Every spring, Cubs fans search their bottomless well of delusion, hoping for good omens. Every fall, they find a new goat. In 1945, Billy Sianis’ curse began. In 1969, a black cat shifted momentum to the Amazing Mets. In 1984, Leon Durham and Lee Smith sprouted chicken wings in San Diego.
In 2003, the spirit of Harry Caray was guiding the Cubs to the promised land until foulball snatching Steve Bartman and the Florida Marlins blew destiny into the chilly waters of Lake Michigan.
As the Cubs opened Cactus League play Thursday at Hohokam Park against the Oakland Athletics, there was no shortage of preseason optimism.
But this year, the Cubs faithful have turned to astrology for inspiration.
The thinking goes this way: If the major leagues’ other longtime losers, the Boston Red Sox and Chicago White Sox, could snap 88-year title droughts in successive seasons, it must be in the stars for the Cubs to quench their majorleague-leading 98-year thirst in 2007.
If that logic seems tragically flawed, well, you just don’t understand the haunted mind of a Cubs fan.
“I’ve heard that argument before. It comes from a voice deep inside,” said Fountain Hills resident Joe Skehen, 69, an Oak Park, Ill., native and longtime Cubs fan.
“There’s a little part of me that wants to believe it,” Skehen said, “a little part that says, ‘Yeah, you bet it’s our turn.’ “
True Cubbie blues can recite a litany of practical reasons why the Cubs will win this season.
The revamped outfield of Juan Pierre, Jacque Jones and Matt Murton has to be better than 2005's woeful version.
Derrek Lee and Aramis Ramirez are budding stars at the corners.
Ryan Dempster is the closer of the future.
And pitchers Kerry Wood and Mark Prior?
“They’ve got to stay healthy this year,” said Gold Canyon resident Gary Harvey, 61, who used to ride the Erie-Lackawanna railway two hours from Rochester, Ind., just to watch the Cubs play. “If they do, that starting rotation is awfully good.”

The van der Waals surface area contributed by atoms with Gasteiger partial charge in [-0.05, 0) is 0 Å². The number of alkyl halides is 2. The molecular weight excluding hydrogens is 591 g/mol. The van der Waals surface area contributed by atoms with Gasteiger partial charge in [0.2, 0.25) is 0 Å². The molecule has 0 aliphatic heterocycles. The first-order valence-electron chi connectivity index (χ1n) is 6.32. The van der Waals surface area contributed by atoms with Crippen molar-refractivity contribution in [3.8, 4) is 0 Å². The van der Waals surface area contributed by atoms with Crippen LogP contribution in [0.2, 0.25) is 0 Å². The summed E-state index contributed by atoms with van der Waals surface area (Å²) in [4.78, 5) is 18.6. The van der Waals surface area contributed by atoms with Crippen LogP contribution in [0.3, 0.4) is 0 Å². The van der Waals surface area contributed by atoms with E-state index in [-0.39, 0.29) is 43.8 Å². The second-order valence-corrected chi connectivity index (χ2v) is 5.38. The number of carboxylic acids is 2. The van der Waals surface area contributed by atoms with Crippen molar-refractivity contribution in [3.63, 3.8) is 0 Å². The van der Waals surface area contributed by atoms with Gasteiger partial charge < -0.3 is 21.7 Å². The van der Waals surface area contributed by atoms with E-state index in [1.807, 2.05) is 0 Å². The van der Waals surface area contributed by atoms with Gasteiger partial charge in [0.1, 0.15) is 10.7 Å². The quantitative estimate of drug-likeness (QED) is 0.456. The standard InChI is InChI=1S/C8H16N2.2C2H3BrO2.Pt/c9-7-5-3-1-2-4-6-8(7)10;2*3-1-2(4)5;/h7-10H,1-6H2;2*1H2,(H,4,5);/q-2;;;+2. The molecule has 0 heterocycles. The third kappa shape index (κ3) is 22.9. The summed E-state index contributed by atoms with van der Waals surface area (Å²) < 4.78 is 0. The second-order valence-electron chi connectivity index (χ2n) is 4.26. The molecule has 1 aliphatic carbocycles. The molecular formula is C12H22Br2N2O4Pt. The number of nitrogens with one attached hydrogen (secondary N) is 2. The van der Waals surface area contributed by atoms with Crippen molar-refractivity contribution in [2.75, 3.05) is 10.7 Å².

There’s also the rivalry with the south-siders to consider.
The White Sox and Cubs have a long history of oneupmanship, although most of the trumping has come on the wrong end of the success scale.
When the White Sox’s “winning ugly” team won the AL West in 1983, the Cubs responded with a division title in 1984 and an NLCS berth that ended with three nightmarish games in San Diego.
When the Cubs won the division again in 1989, the Sox followed suit by winning 94 games in 1990 and the division title in 1993.
And when the Cubs came within five outs of a World Series in 2004 — Bartman hasn’t been heard from since — the Sox responded in 2006 with their first Series title since 1917, blowing through the Red Sox, Angels and Astros.
All are pragmatic arguments for a Cubs uprising, at least to a Cubs fan. But when you’ve suffered through a century-long curse, supernatural intervention seems far more fitting.
“We’re hopeful because we’re due,” said Phoenix resident Darlene May, 72, who grew up outside Chicago. “That’s all there is to it.”
Anatomy of a curse
A look at the key moments in the Chicago Cubs’ tragic history:
1945: Greek tavern owner William Sianis and his pet billy goat were kicked out of Game 4 of the World Series against the Detroit Tigers after complaints of the animal’s odor. Sianis then placed a hex on the Cubs, saying, “Never again will the World Series be played in Wrigley Field.” After losing the Series, Sianis wrote team owner Philip Knight Wrigley, saying, “Who stinks now?”
1969: Running away with the NL East, the Cubs suffered one of the greatest collapses in baseball history, squandering an 8 1 /2-game lead in the middle of August to the eventual World Series champion New York Mets. Prior to the collapse, a black cat crossed the path of Cubs third baseman Ron Santo during a game against the Mets at Shea Stadium. 1973: After leading the division into the second half of the season, the Cubs went 27-49 the rest of the way to finish next to last.
1984: In Game 4 of the NLCS, closer Lee Smith allowed a game-winning home run to San Diego’s Steve Garvey. Then, in the fifth and deciding game, first baseman Leon Durham watched a grounder roll through his legs (a la Bill Buckner), costing the Cubs a series they had led 2-0.
1989: The Cubs find their way to the NLCS again but fall 4-1 to San Francisco.
1998: After winning a one-game tiebreaker for the wild-card spot, the Cubs were swept 3-0 by pitching-powered Atlanta.
2003: The Cubs won their first playoff series in 95 years, downing the Braves in five games. Leading 3-0 in Game 6 of the NLCS against the Florida Marlins, the Cubs were a mere five outs away from the Series when the curse struck again. A fly ball down the left-field line was touched by fan Steve Bartman, preventing Moises Alou from catching it. After the Cubs recorded another out and yielded a run, Alex Gonzalez, the best defensive shortstop statistically in the NL, dropped a routine ground ball, sparking a seven-run rally for the Marlins, who went on to win Game 7 against Cubs ace Kerry Wood.
2004: Holding a 1 1 /2-game lead in the wild-card race, Chicago needed to play .500 ball down the stretch yet went just 3-7 in the last 10 games and failed to make the postseason.
— Nick Gayes